Dwight Lyman Moody

objects in the collection: 1

Dwight L. Moody was one of the most famous evangelists and reformers of the nineteenth century. After a religious conversion as a young salesman in Boston, Moody began to volunteer as a speaker at his local church. Eventually he moved to Chicago, where he started a Sunday school in a poor neighborhood. As the parents of the Sunday school students became interested in what their children were learning, Moody eventually formed a large urban congregation ministering primarily to the poor and immigrant populations of the city.

Barack Obama

objects in the collection: 1

Barack Obama served as the 44th president of the United States (2009-2017). He was the first African-American to hold that office.

Benjamin Morgan Palmer

objects in the collection: 1

A Southern Presbyterian, Benjamin Morgan Palmer spoke widely on the issues of his time, ranging from evolution to secession.

Ronald Reagan

objects in the collection: 1

Ronald Reagan served as the 40th president of the United States (1981-1989). He was helped into office by his ability to appeal to the "Moral Majority" and other conservative Christian organizations.

Franklin D. Roosevelt

objects in the collection: 1

Franklin Delano Roosevelt served as the 32nd president of the United States (1933-1945). A Progressive Democrat, Roosevelt enacted sweeping social reforms known as the "New Deal" in an effort to bring the nation out of the Great Depression. During his third term in office, the bombing of Pearl Harbor led to the United States' entry into World War II.

Mary Kingsbury Simkhovitch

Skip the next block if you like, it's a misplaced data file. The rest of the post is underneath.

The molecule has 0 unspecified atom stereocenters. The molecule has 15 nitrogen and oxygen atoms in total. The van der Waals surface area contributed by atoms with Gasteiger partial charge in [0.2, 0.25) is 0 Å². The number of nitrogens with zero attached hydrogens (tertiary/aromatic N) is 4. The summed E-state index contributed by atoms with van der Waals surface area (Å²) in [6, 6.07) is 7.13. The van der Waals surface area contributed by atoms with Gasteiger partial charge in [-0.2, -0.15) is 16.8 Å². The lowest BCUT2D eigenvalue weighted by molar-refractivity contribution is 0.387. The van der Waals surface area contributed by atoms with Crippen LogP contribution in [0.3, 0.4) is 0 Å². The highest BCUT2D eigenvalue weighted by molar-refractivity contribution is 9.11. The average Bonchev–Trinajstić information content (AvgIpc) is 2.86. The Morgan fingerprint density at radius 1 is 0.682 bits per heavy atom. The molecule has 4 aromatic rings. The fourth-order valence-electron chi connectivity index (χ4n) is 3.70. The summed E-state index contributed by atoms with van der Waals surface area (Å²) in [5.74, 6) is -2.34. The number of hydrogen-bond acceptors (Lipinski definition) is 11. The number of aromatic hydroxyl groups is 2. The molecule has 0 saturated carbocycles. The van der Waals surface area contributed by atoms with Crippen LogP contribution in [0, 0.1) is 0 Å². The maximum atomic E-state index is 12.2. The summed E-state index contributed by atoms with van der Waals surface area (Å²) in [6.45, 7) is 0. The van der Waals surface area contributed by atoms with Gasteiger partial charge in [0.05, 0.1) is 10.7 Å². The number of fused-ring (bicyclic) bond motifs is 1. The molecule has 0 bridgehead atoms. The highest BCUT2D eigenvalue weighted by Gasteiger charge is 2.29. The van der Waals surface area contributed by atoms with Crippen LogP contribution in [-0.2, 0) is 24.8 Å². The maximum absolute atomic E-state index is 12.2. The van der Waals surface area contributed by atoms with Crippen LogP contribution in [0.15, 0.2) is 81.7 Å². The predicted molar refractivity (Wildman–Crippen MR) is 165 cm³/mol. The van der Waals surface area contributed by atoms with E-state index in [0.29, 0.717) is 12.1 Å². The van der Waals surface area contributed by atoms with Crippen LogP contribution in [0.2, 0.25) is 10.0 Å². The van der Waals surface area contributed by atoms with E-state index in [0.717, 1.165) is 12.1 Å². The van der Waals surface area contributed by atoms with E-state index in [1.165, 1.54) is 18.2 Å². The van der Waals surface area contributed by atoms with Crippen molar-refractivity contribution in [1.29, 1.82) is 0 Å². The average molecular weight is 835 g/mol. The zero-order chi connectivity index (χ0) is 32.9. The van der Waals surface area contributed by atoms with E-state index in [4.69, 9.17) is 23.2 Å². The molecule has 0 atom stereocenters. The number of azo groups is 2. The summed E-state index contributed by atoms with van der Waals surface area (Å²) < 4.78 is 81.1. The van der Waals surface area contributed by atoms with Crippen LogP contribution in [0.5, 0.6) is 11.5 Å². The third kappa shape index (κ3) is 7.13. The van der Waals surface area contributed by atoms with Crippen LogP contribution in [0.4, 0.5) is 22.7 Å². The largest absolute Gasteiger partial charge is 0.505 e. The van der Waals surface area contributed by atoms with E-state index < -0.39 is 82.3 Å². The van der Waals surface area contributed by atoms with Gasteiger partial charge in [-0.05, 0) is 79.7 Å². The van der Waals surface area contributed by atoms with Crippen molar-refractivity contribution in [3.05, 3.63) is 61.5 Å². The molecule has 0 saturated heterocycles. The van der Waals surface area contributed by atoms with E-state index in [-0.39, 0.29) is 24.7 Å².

objects in the collection: 1

Francis Schaeffer

objects in the collection: 1

A student of J. Gresham Machen, Schaeffer was among the most forceful voices in late twentieth century American Christianity to speak against the social and political repercussions of the materialist and evolutionary view of human nature.

Ellen Gates Starr

objects in the collection: 1

Edward Taylor

objects in the collection: 2

Edward Taylor was born in England during the civil war between Royalists and Puritans. As a schoolboy he developed the radical Protestant convictions ascendant during Oliver Cromwell’s regime. Having found his freedom to worship, study and teach restricted after the Restoration of Charles II to the throne in 1660, Taylor immigrated to the Massachusetts Bay Colony in 1668. There he completed his education at Harvard and accepted a call to the ministry, becoming pastor of the Congregational Church in Westfield, Massachusetts. He served the church for over fifty years, marrying twice and raising fourteen children in Westfield.

Various

objects in the collection: 3

George Washington

1st President of the United States
objects in the collection: 2

A collection of Washington's writings on religion. Highlight's include Lorem ipsum dolor sit amet, consectetur adipiscing elit. Maecenas congue rhoncus nisi, ut dignissim eros commodo vel. Sed vitae consequat mi, quis vestibulum tellus. Duis a blandit tellus.

Woodrow Wilson

objects in the collection: 2

Woodrow Wilson served as the 28th president of the United States (1913-1921). An intellectual with a Ph. D. in Political Science, Wilson championed Progressive causes in office. Although he initially campaigned on a promise of neutrality, he eventually changed his position and led the nation into World War I, using quasi-religious rhetoric to frame the war as a crusade to "make the world safe for democracy."

John Winthrop

objects in the collection: 1

John Winthrop was the first governor of the Puritan Massachusetts Bay Colony and the single most influential voice in its politics for its first twenty years of existence.

Stephen S. Wise

objects in the collection: 1

Stephen S. Wise was among the most prominent Jewish rabbis in America in the first half of the twentieth century. An ardent supporter of both Zionism and Progressive social reform, he and his congregation quickly became known for their efforts not only to advance the cause of the Jewish diaspora, but other marginalized people groups at home and abroad.

Edward L. Youmans

objects in the collection: 1

Edward L. Youmans founded Popular Science Monthly in 1872, and was a tireless promoter and popularizer of scientific ideas.